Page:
Going Beyond Print to Save Magazines
Hanley Wood Finds Not All Readership is Digital
"If we don't save the advertising we can't save print," said Frank Anton, CEO of housing and construction publisher Hanley Wood LLC. Coming from the b-to-b side of magazine publishing, he also spoke of audience engagement, but explained that simply engaging readers was not the answer to his magazines' woes.
"Our problem is that people are not advertising in our magazines. So the way we're saving print is actually de-emphasizing advertising," he said. More and more, Hanley Wood is selling products to advertisers other than print ads. "We go in and we have data, so we'll talk about data. We have trade shows, so we'll talk about trade shows. We have electronic media, we talk about electronic media. We want to see what they're interested in, and once we get them interested in something ... it's a natural move then back to print. We used to go in and say give us your 24-times schedule ... and give us all the money you spend in the market. We no longer do that. We go in and say, 'What do you need? We have what you want. By the way, you need to be in the magazine.'"
However, that doesn't mean Hanley Wood isn't facing challenges on the reader front as well. The magazine is already half the size it used to be due to cuts necessitated by the housing market collapse. If you were a reader who was getting 80 pages of content and is now getting 40, "that magazine is half as important to you," said Anton. "So we're trying to rebuild the customer base so that we can rebuild the magazines and make them as big and rich as they were a few years ago."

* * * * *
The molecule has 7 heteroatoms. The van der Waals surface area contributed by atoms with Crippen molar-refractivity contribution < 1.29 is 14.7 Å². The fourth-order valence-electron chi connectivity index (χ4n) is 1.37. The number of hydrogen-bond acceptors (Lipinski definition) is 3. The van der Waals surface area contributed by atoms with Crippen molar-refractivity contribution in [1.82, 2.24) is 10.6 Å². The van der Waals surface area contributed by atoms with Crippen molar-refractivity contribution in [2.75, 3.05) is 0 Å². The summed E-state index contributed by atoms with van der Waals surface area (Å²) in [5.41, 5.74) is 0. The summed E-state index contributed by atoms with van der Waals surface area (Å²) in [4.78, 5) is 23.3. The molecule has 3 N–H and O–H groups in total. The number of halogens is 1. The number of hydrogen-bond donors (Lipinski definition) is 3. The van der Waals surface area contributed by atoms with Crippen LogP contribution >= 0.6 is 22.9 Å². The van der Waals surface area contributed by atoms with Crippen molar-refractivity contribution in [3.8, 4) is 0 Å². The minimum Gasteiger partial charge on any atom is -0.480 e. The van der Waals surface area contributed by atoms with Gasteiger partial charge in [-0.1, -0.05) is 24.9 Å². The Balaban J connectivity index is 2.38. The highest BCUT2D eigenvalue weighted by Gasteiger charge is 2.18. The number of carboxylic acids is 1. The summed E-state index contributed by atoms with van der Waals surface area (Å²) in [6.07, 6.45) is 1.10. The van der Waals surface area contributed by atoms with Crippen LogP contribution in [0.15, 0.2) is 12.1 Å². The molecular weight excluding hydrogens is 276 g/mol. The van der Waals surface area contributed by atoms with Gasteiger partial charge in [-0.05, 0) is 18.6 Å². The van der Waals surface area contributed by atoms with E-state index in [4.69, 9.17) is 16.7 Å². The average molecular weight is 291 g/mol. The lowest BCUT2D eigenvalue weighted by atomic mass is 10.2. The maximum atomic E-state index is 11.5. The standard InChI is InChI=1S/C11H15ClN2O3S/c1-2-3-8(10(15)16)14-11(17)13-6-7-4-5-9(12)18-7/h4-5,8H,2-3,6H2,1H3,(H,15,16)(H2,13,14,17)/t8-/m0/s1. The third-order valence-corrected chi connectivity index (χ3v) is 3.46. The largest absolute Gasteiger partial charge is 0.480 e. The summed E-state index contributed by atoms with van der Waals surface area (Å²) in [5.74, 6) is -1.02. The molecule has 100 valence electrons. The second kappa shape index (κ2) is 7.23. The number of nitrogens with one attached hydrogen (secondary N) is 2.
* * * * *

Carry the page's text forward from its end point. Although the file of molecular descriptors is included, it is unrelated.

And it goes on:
Moderator Samir Husni asked Anton if he felt the print product was essential to Hanley Wood magazines—couldn't they just go digital? "Our readers are the guys in pickup trucks with their dogs in the front seat," he responded, pointing out that Hanley Wood was conducting a survey of those readers to see how they wanted their content. "Unlike any of us who sit at a desk all day, they're out at a construction site. ... They're just not online all day, so they still read magazines."